He Has a Purpose

When you are choosing a career path and want one with purpose, teaching is great for that. You might be encouraged by people who aren’t even educators say that teaching is “a noble profession,” that it’s “honorable” and “respected,” even. I’ve also heard people say teachers “prepare the future for success.” All pretty lofty words to make you feel good about your choice. Then, you’re in college education classes and you can’t wait to get in a classroom and start making a difference. Then you graduate, and when you interview you “want to make an impact on the community.” Then you get the job, and when the first day of school rolls around, you still want to “change the world.”

I hope these passionate goals drive your whole career. If you’re like me, though, discouragement came as reality sank in. Teaching is still a job that has pros and cons, just like any other profession.

I started to lose focus on my purpose as an educator when students started acting up in class. They were not responding positively to the classroom management strategies I read about in graduate school. I became more disheartened when my students groaned about a unit I put a lot of effort into and am passionate about. I spent a good deal of time the summer before I started teaching creating thematic units with engaging projects and exciting ways to introduce students to material. When the first few lessons tanked and the projects looked like they were thrown together in five minutes, I wondered if I was in the right field.

When students don’t seem to care as much about their own education and future as you do it’s natural to start questioning your purpose and wondering how you ended up in the classroom. Somewhere along the line of behavioral issues, unmotivated students, unsupportive parents and non-teaching related tasks that must be completed, the purpose of teaching can be hard to see, and your purpose can be impossible to find.

Purpose can be hard to find in any job at times. I went through the same thing as a journalist. I loved writing and have always asked a ton of questions, so it was natural that I wanted to be a member of the media. In college, I fell in love with the idea of being the “watchdog of democracy.” My thrills came from chasing ambulances and police cars to break the story. I excelled at editing and landed a prestigious internship, which then landed me a job right out of college in any journalist’s dream city: New York. But I started losing sight of my purpose when I went from learning about chasing down sources like Deepthroat to write stories like Watergate and started editing and laying out pages about Miley Cyrus going off the deep end. When my boss told me to scrap a local news page I had been working on all day because the release date changed for one of the Harry Potter movies, I knew I would never be happy in journalism.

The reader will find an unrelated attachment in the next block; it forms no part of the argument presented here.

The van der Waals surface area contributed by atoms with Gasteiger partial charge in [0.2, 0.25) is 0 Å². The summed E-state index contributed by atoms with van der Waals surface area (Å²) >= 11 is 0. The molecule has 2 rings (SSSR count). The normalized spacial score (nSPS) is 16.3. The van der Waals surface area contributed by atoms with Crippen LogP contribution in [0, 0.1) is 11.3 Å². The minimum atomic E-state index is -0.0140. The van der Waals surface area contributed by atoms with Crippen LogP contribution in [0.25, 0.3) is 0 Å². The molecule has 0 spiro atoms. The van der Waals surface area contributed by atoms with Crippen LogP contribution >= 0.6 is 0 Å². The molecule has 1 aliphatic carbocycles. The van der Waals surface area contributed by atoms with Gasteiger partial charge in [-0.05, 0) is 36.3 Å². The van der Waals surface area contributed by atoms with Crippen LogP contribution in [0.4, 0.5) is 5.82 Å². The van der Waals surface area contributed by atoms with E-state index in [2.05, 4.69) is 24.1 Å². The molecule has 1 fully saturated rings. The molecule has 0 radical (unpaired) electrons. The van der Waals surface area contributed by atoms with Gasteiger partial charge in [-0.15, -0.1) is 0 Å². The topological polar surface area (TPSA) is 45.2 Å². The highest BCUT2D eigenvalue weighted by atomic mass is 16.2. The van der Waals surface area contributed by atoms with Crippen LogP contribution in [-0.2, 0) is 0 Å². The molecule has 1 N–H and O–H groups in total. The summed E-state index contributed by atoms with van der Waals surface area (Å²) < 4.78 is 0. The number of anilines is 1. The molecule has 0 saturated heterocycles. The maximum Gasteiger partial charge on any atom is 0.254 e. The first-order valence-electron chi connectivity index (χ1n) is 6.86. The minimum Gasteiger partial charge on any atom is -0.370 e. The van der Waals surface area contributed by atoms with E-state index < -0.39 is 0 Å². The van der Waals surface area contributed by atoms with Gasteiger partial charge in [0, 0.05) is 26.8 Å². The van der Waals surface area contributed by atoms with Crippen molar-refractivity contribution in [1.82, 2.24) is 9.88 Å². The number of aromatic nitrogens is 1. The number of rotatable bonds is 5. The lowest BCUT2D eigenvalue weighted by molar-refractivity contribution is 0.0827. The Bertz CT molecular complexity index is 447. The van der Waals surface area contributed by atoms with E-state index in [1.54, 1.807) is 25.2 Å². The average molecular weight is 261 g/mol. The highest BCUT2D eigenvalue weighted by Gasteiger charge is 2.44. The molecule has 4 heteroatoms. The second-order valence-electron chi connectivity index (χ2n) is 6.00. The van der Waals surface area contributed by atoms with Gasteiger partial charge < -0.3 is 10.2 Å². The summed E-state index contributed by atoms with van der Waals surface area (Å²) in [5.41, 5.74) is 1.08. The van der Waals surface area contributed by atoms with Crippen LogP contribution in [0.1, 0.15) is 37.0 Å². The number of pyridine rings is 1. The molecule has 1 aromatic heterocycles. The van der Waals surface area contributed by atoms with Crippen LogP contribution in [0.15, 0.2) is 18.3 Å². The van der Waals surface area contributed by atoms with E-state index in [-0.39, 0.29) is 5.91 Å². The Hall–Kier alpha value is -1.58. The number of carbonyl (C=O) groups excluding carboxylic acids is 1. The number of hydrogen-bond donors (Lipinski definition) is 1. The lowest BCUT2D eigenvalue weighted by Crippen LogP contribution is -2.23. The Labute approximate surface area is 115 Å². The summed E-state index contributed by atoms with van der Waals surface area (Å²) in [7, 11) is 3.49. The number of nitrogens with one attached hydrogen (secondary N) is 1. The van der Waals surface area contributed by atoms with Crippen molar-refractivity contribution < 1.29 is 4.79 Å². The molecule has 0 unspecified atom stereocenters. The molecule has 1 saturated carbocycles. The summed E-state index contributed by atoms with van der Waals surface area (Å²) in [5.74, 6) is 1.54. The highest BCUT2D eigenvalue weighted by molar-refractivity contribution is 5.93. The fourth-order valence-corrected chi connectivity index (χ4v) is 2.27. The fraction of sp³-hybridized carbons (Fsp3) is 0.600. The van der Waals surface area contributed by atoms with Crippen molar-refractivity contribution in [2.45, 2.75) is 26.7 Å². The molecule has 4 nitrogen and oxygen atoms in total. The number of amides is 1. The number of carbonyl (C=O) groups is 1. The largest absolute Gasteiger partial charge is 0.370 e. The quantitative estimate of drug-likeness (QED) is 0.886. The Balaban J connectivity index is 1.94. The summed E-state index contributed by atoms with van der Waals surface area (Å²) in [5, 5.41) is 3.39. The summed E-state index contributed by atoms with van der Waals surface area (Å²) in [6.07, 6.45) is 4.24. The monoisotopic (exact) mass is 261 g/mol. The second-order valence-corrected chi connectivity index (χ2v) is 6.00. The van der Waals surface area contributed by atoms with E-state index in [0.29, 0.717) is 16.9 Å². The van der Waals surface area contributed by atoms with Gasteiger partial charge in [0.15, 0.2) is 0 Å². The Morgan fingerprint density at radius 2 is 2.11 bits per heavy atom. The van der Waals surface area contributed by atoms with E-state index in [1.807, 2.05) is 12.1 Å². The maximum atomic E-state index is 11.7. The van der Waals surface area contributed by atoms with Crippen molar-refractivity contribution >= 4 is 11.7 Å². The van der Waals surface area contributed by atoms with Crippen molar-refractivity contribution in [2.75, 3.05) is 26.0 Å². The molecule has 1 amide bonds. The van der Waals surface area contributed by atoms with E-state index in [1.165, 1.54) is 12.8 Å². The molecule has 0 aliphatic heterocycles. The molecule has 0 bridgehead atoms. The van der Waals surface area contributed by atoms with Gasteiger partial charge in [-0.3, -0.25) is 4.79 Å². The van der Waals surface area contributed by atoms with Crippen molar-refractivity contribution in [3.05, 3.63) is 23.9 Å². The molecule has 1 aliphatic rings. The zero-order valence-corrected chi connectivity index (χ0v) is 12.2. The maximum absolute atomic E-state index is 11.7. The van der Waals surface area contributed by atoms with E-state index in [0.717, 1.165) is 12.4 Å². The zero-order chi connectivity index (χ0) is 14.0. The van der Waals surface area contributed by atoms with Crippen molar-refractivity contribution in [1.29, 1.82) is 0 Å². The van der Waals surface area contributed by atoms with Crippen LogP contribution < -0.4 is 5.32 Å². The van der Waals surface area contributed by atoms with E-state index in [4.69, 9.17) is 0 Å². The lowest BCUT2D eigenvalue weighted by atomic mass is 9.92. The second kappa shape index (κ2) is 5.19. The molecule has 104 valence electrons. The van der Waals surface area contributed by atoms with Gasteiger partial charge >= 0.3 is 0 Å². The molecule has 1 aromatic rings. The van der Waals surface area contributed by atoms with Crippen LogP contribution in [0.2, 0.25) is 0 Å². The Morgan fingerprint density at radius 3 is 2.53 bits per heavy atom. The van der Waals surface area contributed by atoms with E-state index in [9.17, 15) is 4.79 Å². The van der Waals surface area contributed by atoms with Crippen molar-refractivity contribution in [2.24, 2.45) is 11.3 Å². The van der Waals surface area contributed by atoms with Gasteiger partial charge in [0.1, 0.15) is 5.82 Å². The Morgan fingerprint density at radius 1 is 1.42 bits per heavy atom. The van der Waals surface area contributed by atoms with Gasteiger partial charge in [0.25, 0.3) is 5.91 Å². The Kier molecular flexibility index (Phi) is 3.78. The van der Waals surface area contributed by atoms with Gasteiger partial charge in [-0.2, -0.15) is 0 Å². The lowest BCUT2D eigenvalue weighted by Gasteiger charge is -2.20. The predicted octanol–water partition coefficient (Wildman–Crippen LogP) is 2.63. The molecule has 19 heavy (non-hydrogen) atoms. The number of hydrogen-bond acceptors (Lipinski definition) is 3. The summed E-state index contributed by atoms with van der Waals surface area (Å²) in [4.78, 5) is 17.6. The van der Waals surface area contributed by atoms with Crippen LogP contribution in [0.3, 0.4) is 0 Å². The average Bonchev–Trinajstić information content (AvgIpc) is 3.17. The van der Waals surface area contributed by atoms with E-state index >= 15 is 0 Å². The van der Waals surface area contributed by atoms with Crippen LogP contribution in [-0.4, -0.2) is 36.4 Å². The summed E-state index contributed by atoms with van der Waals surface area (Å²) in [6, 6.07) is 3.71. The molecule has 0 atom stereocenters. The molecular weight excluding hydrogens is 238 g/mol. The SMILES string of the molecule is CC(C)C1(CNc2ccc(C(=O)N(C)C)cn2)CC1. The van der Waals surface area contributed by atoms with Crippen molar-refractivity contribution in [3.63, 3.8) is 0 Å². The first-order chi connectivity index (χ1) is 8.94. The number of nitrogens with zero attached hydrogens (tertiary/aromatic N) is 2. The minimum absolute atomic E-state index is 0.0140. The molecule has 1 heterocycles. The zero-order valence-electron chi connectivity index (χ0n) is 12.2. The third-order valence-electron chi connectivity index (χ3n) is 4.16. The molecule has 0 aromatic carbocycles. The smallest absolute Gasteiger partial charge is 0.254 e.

After a few years in the classroom, the same emotions started creeping into my mind about my purpose in education. I knew it wasn’t realistic to start a third career path at the age of 31. But what was I doing at my current school when nothing I did worked? What difference was I making when I could see my students looking up to common criminals on the street instead of caring about the more noble, worldly skills I was busting my butt trying to teach them? What could I do about it? What was my purpose? Would a new job, a new type of school, a new district help me? My classroom, my lessons, my career. I, me, mine.

Nothing had purpose until I realized that it wasn’t about me. It’s not my purpose. It’s God’s. That’s what will make a difference, impact the community and change the world! I always felt God called me to teach, but never asked Him about His purpose for me as a teacher until now. This is what I found out.

First, I asked Him, “God, what is your purpose for me? Where do you want me so that I can bring you glory?” Through prayer, God told me “Stay put. Don’t seek a job in another district.The grass isn’t always greener if you’re doing My work.” It turns out it wasn’t a mistake that my first experiences with urban education in my mom’s kindergarten classroom gave me a heart for the underprivileged. It wasn’t a coincidence when God cleared the path for me to go to The Ohio State University for my Master’s degree when the only program they had was urban focused. Truthfully, I wasn’t fully aware of that fact until I had already started the coursework. And it wasn’t an accident when I never got a call back from the suburban schools I applied to and have only had experience in urban buildings despite my opposite upbringing. God put all these parts of my life together and I didn’t even notice. I was too focused on the next step. All I needed to do was ask God to be a part of my professional life and open up that conversation with me about my purpose. Sorry, not my purpose – his purpose for me.

You too must set change your focus and ask God what His purpose is for you. Where does He want you to be? Urban education is definitely not for everyone or the only place to make a difference. In fact, my wife teaches at a private school that we could never afford without her tuition discount in a well-to-do part of town. That is where God placed her to make a difference with the students He created her to work with. Think about your path to your job. How has God led you there? Or are there signs you missed along the way that may have led you to another place? Ask Him.

 

Steps toward a Christ-Like Classroom:

  1. Drop your purpose and pick up His.
  2. Pray for God to reveal His purpose for you.
  3. Listen to how you can bring Him glory.
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